Enabling Customer Journeys: Saving for a Goal

Another example: Saving for a Goal. By looking at transaction data, we see that a customer has had an increase in income. They’re starting to move money to an external investment account.

We can give the customer a few options:

  1. Set up automatic transfers of a certain amount per month that is safe to set aside, based on cash flow
  2. Help the customer set up an intelligent program where they can set a savings goal, either a dollar amount or a percentage of each paycheck – and move money intelligently in a way that helps the customer make progress toward that goal, without saving “too much” and causing a low balance issue

By adding intelligence to the everyday retail banking experience, financial institutions can drive value for the business and customers alike.

Connected Channels: Digital Plus Human

The connected channels capability is based on an understanding of customers’ financial transaction data, and being ready to proactively offer advice based on their current situation. Connected channels combine the foundation of personalized insights, the advanced automation of journey enablement, and the human element of the banker channel.

By looking at transaction data of a customer’s primary checking account and payment activity, we can identify important insights about the banking customer across their entire financial life, including:

  • Banking relationship (primary or secondary)
  • Total assets
  • Stability of income
  • Monthly savings and investments
  • Credit cards (internal/external)
  • Spending trends
  • Cash flow projections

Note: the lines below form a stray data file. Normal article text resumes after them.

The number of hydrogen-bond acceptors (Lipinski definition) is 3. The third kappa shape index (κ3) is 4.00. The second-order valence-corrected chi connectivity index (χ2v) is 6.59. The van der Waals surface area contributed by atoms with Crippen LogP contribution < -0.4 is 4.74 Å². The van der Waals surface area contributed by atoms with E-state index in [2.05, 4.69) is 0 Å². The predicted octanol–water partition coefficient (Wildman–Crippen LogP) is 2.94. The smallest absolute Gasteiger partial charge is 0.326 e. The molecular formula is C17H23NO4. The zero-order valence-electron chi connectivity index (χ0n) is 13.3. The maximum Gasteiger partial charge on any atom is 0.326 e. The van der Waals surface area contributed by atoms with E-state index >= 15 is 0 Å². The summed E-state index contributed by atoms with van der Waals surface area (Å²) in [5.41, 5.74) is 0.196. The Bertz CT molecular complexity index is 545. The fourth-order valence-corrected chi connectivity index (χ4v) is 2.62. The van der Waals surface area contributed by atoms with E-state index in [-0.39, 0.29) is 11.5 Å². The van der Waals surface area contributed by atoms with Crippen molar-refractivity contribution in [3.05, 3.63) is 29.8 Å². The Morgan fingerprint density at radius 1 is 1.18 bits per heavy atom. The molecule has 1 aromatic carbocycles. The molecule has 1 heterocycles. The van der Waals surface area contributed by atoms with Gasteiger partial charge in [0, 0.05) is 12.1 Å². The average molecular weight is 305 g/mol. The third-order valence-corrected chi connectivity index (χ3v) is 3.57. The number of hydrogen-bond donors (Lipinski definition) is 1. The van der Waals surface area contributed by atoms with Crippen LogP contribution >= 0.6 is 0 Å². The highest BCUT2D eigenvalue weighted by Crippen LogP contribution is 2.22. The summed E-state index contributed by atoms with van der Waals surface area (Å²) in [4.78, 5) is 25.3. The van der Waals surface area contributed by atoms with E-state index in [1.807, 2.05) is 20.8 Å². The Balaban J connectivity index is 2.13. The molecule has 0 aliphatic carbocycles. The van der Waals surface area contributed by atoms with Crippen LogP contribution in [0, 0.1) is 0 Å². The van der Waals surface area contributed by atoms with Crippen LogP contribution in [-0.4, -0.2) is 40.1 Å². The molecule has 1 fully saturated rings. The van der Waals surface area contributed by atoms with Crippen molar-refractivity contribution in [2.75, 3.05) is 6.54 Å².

Analyzing customer transaction data can also help banks surface events and opportunities to take action to support a customer, especially when a customer starts spending differently.

For example: customer transaction data might show an occasion when a customer is spending more than usual at home improvement stores. We see that the customer has an external mortgage, no home equity loan, and high branch propensity.

This is where the connected channels approach can be especially helpful:

  1. Via the digital channel: show the customer relevant content on home improvement and home equity loans, offer an appointment with a banker
  2. To the banker: give them an action to be taken in their CRM screen, show them that this customer is potentially in the market for a home equity loan
  3. Populate intelligence to the Customer Data Platform: drive greater marketing conversion across all channels

This information helps bankers have informed, effective outreach to customers, all based on what we know from the customer transaction data.

Ultimately, acting on customer transaction data with advanced analytics can help financial institutions deliver more of a personal human touch. These technological capabilities can deliver on the most fundamental of customer expectations in banking: Know Me, Value Me, Advise Me. It’s a formula that combines the best of digital plus human interactions to achieve business impact and long-lasting customer relationships.

To see the full Finovate Spring presentation, click here.

To learn more about Personetics connected channels capabilities, contact us.



Want to explore how your bank can harness the power of AI to engage and serve customers? Request a demo now


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Jody Bhagat, President of Americas, Personetics

Jody Bhagat

President of Americas

Jody brings deep operating experience in financial services – managing direct channels, launching digital ventures, and leading digital transformation programs. He was previously a Partner at McKinsey & Company, where he helped financial institutions define and execute digital transformation programs to drive customer growth and operating efficiency. Jody also served in senior digital operating roles at U.S. Bank, Wells Fargo, and Providian. In these positions, he led digital sales and service functions and direct to consumer businesses to deliver organic growth and enhanced customer experience. Jody has an MBA from Northwestern University and a BS in Computer Engineering from The University of Michigan.